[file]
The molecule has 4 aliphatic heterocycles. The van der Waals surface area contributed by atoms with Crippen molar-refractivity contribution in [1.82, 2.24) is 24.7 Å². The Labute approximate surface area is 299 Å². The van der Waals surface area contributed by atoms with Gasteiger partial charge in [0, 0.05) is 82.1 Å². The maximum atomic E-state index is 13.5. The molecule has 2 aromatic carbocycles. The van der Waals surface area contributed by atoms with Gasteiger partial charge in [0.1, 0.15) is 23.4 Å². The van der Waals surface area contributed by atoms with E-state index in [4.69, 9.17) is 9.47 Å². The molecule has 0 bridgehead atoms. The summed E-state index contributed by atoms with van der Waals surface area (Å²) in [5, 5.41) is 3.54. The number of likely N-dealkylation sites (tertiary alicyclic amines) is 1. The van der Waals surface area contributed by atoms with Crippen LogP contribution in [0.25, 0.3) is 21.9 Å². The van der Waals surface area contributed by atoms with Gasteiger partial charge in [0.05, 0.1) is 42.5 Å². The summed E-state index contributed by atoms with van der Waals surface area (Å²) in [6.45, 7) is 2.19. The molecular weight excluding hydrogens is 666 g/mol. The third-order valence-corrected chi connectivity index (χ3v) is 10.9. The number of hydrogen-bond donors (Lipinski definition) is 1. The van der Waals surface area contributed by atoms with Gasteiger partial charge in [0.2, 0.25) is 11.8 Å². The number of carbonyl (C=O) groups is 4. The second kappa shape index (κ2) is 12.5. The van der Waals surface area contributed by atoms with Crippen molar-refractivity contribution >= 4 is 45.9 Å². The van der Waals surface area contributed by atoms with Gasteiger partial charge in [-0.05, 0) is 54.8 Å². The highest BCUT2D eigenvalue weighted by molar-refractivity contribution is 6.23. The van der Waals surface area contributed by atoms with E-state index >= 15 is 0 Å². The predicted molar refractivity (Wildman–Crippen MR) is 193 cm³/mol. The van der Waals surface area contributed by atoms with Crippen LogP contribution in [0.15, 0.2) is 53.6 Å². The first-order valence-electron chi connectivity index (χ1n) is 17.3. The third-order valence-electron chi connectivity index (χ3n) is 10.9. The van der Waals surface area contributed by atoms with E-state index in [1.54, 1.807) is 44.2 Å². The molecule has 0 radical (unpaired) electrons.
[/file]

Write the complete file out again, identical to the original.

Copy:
The molecule has 4 aliphatic heterocycles. The van der Waals surface area contributed by atoms with Crippen molar-refractivity contribution in [1.82, 2.24) is 24.7 Å². The Labute approximate surface area is 299 Å². The van der Waals surface area contributed by atoms with Gasteiger partial charge in [0, 0.05) is 82.1 Å². The maximum atomic E-state index is 13.5. The molecule has 2 aromatic carbocycles. The van der Waals surface area contributed by atoms with Gasteiger partial charge in [0.1, 0.15) is 23.4 Å². The van der Waals surface area contributed by atoms with E-state index in [4.69, 9.17) is 9.47 Å². The molecule has 0 bridgehead atoms. The summed E-state index contributed by atoms with van der Waals surface area (Å²) in [5, 5.41) is 3.54. The number of likely N-dealkylation sites (tertiary alicyclic amines) is 1. The van der Waals surface area contributed by atoms with Crippen LogP contribution in [0.25, 0.3) is 21.9 Å². The van der Waals surface area contributed by atoms with Gasteiger partial charge in [0.05, 0.1) is 42.5 Å². The summed E-state index contributed by atoms with van der Waals surface area (Å²) in [6.45, 7) is 2.19. The molecular weight excluding hydrogens is 666 g/mol. The third-order valence-corrected chi connectivity index (χ3v) is 10.9. The number of hydrogen-bond donors (Lipinski definition) is 1. The van der Waals surface area contributed by atoms with Gasteiger partial charge in [0.2, 0.25) is 11.8 Å². The number of carbonyl (C=O) groups is 4. The second kappa shape index (κ2) is 12.5. The van der Waals surface area contributed by atoms with Crippen molar-refractivity contribution >= 4 is 45.9 Å². The van der Waals surface area contributed by atoms with Gasteiger partial charge in [-0.05, 0) is 54.8 Å². The highest BCUT2D eigenvalue weighted by molar-refractivity contribution is 6.23. The van der Waals surface area contributed by atoms with E-state index >= 15 is 0 Å². The predicted molar refractivity (Wildman–Crippen MR) is 193 cm³/mol. The van der Waals surface area contributed by atoms with Crippen LogP contribution in [0.15, 0.2) is 53.6 Å². The first-order valence-electron chi connectivity index (χ1n) is 17.3. The third-order valence-electron chi connectivity index (χ3n) is 10.9. The van der Waals surface area contributed by atoms with E-state index in [1.54, 1.807) is 44.2 Å². The molecule has 0 radical (unpaired) electrons.